|DNA tests could clear more, new study finds|
|By godanriver.com - Frank Green|
ARLINGTON, VA -- A new study of data from Virginia's DNA testing project estimates that as many as 15 percent of people found guilty in sexual assault cases between 1973 and 1987 were wrongfully convicted.
According to an Urban Institute report released Monday, DNA supports the innocence of 38 people — five convicted in murders and 33 in sexual assaults — indicating that more people are left to be cleared of wrongful convictions.
The Virginia DNA project began in 2005 after sample testing cleared two men of rapes. Testing in hundreds of cases since then has exonerated three more people.
Also Monday, the Virginia Department of Forensic Science released the DNA reports in 29 of the 38 cases cited by the Urban Institute that have been cleared for release by prosecutors.
Earlier this year, the General Assembly ordered the department to release by July 1 the reports in all 78 cases in which testing failed to identify the convicted person's DNA, except for reports that authorities say are critical to a current investigation.
Reports released Monday to the Richmond Times-Dispatch include those of three men who have been exonerated: Phillip Thurman of Alexandria, Bennett S. Barbour of Charles City County and Victor Burnette of Richmond.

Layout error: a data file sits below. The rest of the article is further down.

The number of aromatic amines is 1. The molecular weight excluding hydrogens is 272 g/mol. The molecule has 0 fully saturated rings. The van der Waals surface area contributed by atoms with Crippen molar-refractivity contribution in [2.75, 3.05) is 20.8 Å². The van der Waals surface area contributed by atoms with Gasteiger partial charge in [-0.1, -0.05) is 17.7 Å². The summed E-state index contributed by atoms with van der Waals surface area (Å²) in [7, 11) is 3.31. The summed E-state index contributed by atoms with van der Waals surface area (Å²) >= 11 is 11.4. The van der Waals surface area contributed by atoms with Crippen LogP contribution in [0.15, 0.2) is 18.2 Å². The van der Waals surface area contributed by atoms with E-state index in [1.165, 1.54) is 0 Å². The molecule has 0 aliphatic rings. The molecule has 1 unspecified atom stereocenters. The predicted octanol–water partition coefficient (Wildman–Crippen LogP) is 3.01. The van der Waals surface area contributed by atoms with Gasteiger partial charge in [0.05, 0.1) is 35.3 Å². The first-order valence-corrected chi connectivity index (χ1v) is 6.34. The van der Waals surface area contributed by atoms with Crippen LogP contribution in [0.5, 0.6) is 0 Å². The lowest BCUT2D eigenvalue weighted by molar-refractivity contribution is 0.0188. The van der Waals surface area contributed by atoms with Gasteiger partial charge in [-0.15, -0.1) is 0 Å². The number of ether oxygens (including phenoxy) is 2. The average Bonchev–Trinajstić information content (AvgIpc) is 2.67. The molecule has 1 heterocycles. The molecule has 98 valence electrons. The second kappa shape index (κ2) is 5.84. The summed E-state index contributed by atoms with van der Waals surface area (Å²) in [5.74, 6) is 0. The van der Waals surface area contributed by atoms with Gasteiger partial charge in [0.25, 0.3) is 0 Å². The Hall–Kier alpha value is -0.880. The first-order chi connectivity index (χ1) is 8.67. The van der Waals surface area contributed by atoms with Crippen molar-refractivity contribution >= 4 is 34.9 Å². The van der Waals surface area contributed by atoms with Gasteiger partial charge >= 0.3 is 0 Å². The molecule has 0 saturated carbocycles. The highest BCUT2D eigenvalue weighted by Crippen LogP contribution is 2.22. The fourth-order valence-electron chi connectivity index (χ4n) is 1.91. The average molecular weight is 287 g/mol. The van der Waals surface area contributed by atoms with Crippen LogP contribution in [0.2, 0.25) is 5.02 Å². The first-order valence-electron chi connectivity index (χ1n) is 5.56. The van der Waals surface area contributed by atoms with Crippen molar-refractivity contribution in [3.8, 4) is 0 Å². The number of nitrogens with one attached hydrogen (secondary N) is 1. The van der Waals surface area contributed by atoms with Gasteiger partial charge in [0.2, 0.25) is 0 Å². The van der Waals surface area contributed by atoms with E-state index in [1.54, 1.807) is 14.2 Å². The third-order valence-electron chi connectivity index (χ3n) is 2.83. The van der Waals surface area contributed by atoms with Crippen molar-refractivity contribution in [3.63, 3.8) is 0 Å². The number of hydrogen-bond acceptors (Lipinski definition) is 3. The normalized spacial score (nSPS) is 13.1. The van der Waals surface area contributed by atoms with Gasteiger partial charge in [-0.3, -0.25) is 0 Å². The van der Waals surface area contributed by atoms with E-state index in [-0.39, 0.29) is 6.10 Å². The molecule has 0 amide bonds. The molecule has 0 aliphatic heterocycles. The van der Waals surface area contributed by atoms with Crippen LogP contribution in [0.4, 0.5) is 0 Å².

DNA exclusion does not necessarily prove innocence. The lack of DNA may have no bearing on guilt or innocence. Also, more than a dozen of the 78 convicted people are dead, and some of those who are alive have not been found.
The Urban Institute, which conducts research on social, economic and criminal justice issues, had access to the Virginia data for its study under a $4.5 million grant from the U.S. Department of Justice that funded most of the Virginia testing.
The institute estimates a wrongful conviction rate in sexual assault cases of 8 percent to 15 percent, comparable to the results in sample testing that exonerated two people and prompted Gov. Mark R. Warner to order the full Virginia DNA project in 2005.
"This is the most methodologically sound study that's been done, and the rate is much higher than has been shown in other studies," said Jon Gould, director of the Washington Institute for Public and International Affairs Research at American University.
Steven D. Benjamin, a member of the Virginia Board of Forensic Science and president-elect of the National Association of Criminal Defense Lawyers, said the Urban Institute study should set off alarms.
"Each defendant in the cases that support innocence should be interviewed immediately and the case investigated thoroughly," said Benjamin, a Richmond attorney. "If any one of these (38) is innocent, each day … is an injustice."
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